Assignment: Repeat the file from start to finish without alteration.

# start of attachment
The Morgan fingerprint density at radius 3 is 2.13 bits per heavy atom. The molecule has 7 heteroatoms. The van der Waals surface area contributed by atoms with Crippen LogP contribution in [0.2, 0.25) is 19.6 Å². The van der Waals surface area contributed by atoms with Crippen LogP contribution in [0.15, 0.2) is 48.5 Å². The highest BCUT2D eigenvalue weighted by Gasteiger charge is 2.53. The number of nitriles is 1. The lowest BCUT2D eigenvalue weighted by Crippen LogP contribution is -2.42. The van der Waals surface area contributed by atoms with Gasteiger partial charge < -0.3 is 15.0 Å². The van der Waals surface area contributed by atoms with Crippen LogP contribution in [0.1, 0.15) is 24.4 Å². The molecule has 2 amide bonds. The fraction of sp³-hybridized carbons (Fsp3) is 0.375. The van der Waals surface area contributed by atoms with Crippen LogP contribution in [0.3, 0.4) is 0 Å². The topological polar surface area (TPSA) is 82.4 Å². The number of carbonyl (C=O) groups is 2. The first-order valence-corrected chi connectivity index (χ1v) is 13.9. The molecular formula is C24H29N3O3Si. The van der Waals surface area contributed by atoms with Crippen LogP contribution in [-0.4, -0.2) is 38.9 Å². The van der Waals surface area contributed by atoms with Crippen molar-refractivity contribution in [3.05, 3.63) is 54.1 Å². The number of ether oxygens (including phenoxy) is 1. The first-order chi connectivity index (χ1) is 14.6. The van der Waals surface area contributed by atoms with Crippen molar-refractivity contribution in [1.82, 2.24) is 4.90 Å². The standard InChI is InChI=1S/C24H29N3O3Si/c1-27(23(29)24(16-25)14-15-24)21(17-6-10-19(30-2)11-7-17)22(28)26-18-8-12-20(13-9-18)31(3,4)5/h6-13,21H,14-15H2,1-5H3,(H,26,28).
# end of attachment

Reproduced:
The Morgan fingerprint density at radius 3 is 2.13 bits per heavy atom. The molecule has 7 heteroatoms. The van der Waals surface area contributed by atoms with Crippen LogP contribution in [0.2, 0.25) is 19.6 Å². The van der Waals surface area contributed by atoms with Crippen LogP contribution in [0.15, 0.2) is 48.5 Å². The highest BCUT2D eigenvalue weighted by Gasteiger charge is 2.53. The number of nitriles is 1. The lowest BCUT2D eigenvalue weighted by Crippen LogP contribution is -2.42. The van der Waals surface area contributed by atoms with Gasteiger partial charge < -0.3 is 15.0 Å². The van der Waals surface area contributed by atoms with Crippen LogP contribution in [0.1, 0.15) is 24.4 Å². The molecule has 2 amide bonds. The fraction of sp³-hybridized carbons (Fsp3) is 0.375. The van der Waals surface area contributed by atoms with Crippen LogP contribution in [0.3, 0.4) is 0 Å². The topological polar surface area (TPSA) is 82.4 Å². The number of carbonyl (C=O) groups is 2. The first-order valence-corrected chi connectivity index (χ1v) is 13.9. The molecular formula is C24H29N3O3Si. The van der Waals surface area contributed by atoms with Crippen LogP contribution in [-0.4, -0.2) is 38.9 Å². The van der Waals surface area contributed by atoms with Crippen molar-refractivity contribution in [3.05, 3.63) is 54.1 Å². The number of ether oxygens (including phenoxy) is 1. The first-order chi connectivity index (χ1) is 14.6. The van der Waals surface area contributed by atoms with Crippen molar-refractivity contribution in [1.82, 2.24) is 4.90 Å². The standard InChI is InChI=1S/C24H29N3O3Si/c1-27(23(29)24(16-25)14-15-24)21(17-6-10-19(30-2)11-7-17)22(28)26-18-8-12-20(13-9-18)31(3,4)5/h6-13,21H,14-15H2,1-5H3,(H,26,28).